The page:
INSITU TESTS

Written by ayman. Posted in Insitu test



1-Electric cone penetration test shall be carried out in accordance with ASTM D5887.The test shall be continued to the required depth or to refusal.
2-Judging from expected soil conditions, the machine shall have 20 ton thrust capability.
The cone shall be advanced at a constant rate of 2 cm per second while automatically recording the cone tip and sleeve fiction resistances and pore water pressure at 2.5 cm-intervals.
The used rig (TG 73-200 KN) is working with four cylinders diesel engine providing power of 36 HP
The rig is moving on wheels and tracks at speed of 2 Km/hour to set up at the required location. Hydraulic jack will be used for self leveling of the rig and auger will be used with maximum torque of 500 kg m to achieve the fixation on ground surface and to obtain the required reaction load.
The rig capacity is 20 tons at cone penetration rate of 20 mm/sec. The used cone has an apex angle of 60 degrees, projected base area of 10 cm2  and the friction sleeve has the same outside diameter as the cone base with sleeve surface area of 150 cm2. The cone will advanced with the rate of 20 mm/sec while recording cone resistance, lateral friction and pore water pressure data every 20 mm using electrical data acquisition equipment and a portable computer. The test will be continued to the required depth or refusal. If dissipation test is required the penetration will stop at the required depth and the test will be executed until at lest 50%


Geo Group will carry out this field test following BS standards BS 1377 item 3.2 this test is to determine the soil resistance of a penetration of a 90 degrees closed cone under the effect of a dynamic driving in situ. A continuous record will be a provided with respect to depth of the resistance of the cone in contrast to the standard penetration test SPT but there is no soil sampling
The apparatus is the normal hammer (63.5kg) with standard hammering height of 750mm while the cone diameter is 50mm. the record of the blows will be every 10cm of the depth and will be recorded on the standards chart per BS 1377. The max depth required will not be more than 30mor the top of the hard rock layer if encountered. The depth of each test will be dependant on the soil stratification and as directed by owner during testing. The refusal will be set as 25 blows or more for an interval of 10cm.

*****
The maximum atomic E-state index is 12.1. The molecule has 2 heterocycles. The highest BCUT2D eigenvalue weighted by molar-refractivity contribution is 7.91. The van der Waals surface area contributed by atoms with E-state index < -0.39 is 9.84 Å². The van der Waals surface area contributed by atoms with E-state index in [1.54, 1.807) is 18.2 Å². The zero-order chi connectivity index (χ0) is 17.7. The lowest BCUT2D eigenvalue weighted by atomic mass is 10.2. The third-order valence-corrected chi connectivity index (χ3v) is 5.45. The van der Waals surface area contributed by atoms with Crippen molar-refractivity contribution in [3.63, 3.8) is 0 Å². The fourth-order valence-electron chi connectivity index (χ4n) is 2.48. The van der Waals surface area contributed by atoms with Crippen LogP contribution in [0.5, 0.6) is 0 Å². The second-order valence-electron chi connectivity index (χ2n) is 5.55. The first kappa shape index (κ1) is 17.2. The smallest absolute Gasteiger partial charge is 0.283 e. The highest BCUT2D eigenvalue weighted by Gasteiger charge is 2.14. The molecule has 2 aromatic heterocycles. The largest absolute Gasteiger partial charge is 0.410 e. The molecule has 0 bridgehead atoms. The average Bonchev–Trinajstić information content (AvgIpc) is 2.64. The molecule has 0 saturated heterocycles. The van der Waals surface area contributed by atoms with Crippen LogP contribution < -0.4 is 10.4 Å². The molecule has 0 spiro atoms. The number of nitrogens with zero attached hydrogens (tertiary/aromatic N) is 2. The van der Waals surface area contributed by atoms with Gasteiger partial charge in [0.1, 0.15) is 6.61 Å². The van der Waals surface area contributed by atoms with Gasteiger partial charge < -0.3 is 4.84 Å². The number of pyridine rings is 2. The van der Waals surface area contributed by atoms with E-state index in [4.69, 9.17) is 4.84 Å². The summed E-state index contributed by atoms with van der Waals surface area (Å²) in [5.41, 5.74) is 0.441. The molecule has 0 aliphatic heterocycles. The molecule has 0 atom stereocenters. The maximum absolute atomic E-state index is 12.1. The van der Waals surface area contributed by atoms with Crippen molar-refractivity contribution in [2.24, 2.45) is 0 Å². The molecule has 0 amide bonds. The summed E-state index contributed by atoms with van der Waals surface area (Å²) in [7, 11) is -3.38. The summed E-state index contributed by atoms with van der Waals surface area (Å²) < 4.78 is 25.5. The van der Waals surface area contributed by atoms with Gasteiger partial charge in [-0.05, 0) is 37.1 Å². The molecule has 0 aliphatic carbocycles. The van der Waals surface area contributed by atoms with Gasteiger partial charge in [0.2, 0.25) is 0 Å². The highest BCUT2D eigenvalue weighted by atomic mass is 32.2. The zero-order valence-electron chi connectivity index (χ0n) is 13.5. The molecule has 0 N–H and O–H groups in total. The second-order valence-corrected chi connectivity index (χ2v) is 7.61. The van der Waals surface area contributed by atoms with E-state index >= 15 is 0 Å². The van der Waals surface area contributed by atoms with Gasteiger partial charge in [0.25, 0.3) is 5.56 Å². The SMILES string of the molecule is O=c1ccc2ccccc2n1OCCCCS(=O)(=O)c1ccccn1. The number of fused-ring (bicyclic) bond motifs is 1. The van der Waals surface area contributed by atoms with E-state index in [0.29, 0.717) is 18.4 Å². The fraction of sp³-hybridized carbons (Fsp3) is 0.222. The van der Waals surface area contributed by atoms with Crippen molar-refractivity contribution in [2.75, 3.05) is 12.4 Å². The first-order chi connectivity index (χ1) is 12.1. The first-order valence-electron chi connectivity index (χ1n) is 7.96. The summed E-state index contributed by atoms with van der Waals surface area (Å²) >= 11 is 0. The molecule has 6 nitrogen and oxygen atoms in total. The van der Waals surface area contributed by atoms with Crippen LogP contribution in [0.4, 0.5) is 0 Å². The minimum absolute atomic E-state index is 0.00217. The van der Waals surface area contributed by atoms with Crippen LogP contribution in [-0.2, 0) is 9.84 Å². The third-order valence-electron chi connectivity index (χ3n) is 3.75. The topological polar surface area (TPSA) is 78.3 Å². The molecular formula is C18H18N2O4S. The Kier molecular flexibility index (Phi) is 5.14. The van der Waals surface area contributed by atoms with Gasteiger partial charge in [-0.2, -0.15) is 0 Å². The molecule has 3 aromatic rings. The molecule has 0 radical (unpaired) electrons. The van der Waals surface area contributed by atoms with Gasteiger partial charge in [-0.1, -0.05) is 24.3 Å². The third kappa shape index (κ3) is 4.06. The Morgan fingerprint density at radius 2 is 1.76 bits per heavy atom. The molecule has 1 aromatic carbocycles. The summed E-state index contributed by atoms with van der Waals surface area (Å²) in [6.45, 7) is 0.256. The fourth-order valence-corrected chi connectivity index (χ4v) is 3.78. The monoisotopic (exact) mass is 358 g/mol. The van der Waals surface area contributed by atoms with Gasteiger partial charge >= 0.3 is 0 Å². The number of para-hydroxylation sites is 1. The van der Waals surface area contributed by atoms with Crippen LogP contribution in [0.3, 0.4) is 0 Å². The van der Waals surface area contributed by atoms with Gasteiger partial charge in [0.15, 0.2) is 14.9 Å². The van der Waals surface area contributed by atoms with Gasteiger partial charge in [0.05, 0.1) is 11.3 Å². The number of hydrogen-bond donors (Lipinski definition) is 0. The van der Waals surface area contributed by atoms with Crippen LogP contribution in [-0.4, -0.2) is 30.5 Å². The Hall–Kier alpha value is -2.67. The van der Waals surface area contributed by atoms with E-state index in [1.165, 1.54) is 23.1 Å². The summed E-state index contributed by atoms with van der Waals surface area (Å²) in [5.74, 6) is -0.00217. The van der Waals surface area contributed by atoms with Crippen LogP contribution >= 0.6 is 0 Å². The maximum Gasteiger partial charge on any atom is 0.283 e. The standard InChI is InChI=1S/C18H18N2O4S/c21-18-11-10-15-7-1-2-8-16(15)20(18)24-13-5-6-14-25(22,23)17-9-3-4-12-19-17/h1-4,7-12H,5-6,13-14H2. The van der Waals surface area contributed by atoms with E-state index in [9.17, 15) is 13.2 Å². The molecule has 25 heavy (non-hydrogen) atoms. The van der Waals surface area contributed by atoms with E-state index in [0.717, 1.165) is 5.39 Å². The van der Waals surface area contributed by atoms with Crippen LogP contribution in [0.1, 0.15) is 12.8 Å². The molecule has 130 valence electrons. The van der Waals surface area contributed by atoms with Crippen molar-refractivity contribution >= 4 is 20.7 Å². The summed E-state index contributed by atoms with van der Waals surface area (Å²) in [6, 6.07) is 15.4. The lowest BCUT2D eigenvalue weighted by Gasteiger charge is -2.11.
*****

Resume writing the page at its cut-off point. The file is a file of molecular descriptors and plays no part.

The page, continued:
Definition of permeability
Permeability is the property of the soil to transmit water and air and is a fundamental property of soil and rock
The coefficient of permeability (k) is generally expressed in m/sec or cm/sec
Permeable soil is soil with k ≥ 10-6  m/sec
Impermeable soil is soil with k ≤ 10-6 m/sec
These tests are very important to determine soil or rock mass permeability and indicate the condition and continuity for fissures, fractures and cracks in the rock. They serve to determine the inject ability of a rock , and are the guide for selecting the method of impermeabilizing a rock layer for dam construction etc…
We must clarify that within a rock the water circulates through fissures, joints and cracks therefore the quantity of water during field permeability test may have considerable variations according to the orientation of the borehole (parallel or perpendicular) to the orientation of these structures, so we have to know the direction of these structures before test.These tests have to be executed with accuracy and according to international standards, since the result of such test is one of the main data for preparation of a bidder

a-PACKER TEST

Use the packer to seal the hole to test a specific down-hole depth interval to determine the permeability of a particular depth interval or soil horizon
The results of a water pressure test are expressed in Lugeon ( uL )
A Lugeon is defined as the water loss of 1 liter/min. per meter length of test section at an effective pressure 1 Mpa.The length of the section to be tested is given by : L >5 D where D is diameter of borehole Packer tests are carried out to assess the variability of a borehole as it intersects various hydrological units.



 Permeability testing

1. Fill out the data entry sheet as shown in fig. .
2. Turn on pump ,open the outlet valve on the flow-meter and close the by-pass valve to allow water to be pumped down inside the drill rods and flow to the bottom of the hole through the tube in the center of the packer. Once the hole is full of water, the water pressure will begin to rise .Adjust
water pressure by the by-pass valve until water pressure (on the water pressure gauge ) stabilizes at the first test pressure(5 x depth kpa)
3. Start stopwatch at the same time you note the reading on the flow-meter.
    Record reading on data sheet(zero reading -liters)
4. Continue to monitor the water pressure and adjust the by-pass valve if required.
5. Record the flow-meter reading after 5 , 10 and 15 min. . If the three readings vary by less than 5% then
 go to the other pressure . If the variation is greater than 5%,continue recording the flow-meter reading every 5 min. ( at the same water pressure) until the variation is less than 5% or after 5 to 6 further readings ,then this is sufficient , go to the second water pressure.
6. Close the by-pass valve slightly to rise water pressure ,reaches to the second test pressure (10 x depth kpa)
7. Record the flow-meter readings same as in step 5
8. Repeat the steps 6&7 at the third test pressure ( 15 x depth kpa) ,the fourth test pressure ( 10 x depth kpa)
and the fifth test pressure (5 x depth kpa) ,then the test is finished.
 In case of a sudden increase of the water quantities pumped into the hole the test must be stopped, since
 this means the hydraulic fracturing of the rock .
Depth -meter sensor must be kept some centimeters above the ground water depth, so that any leakage can be detected through the uprising of the water .
If a leakage of water is detected the test must be interrupted and performed again at a different level.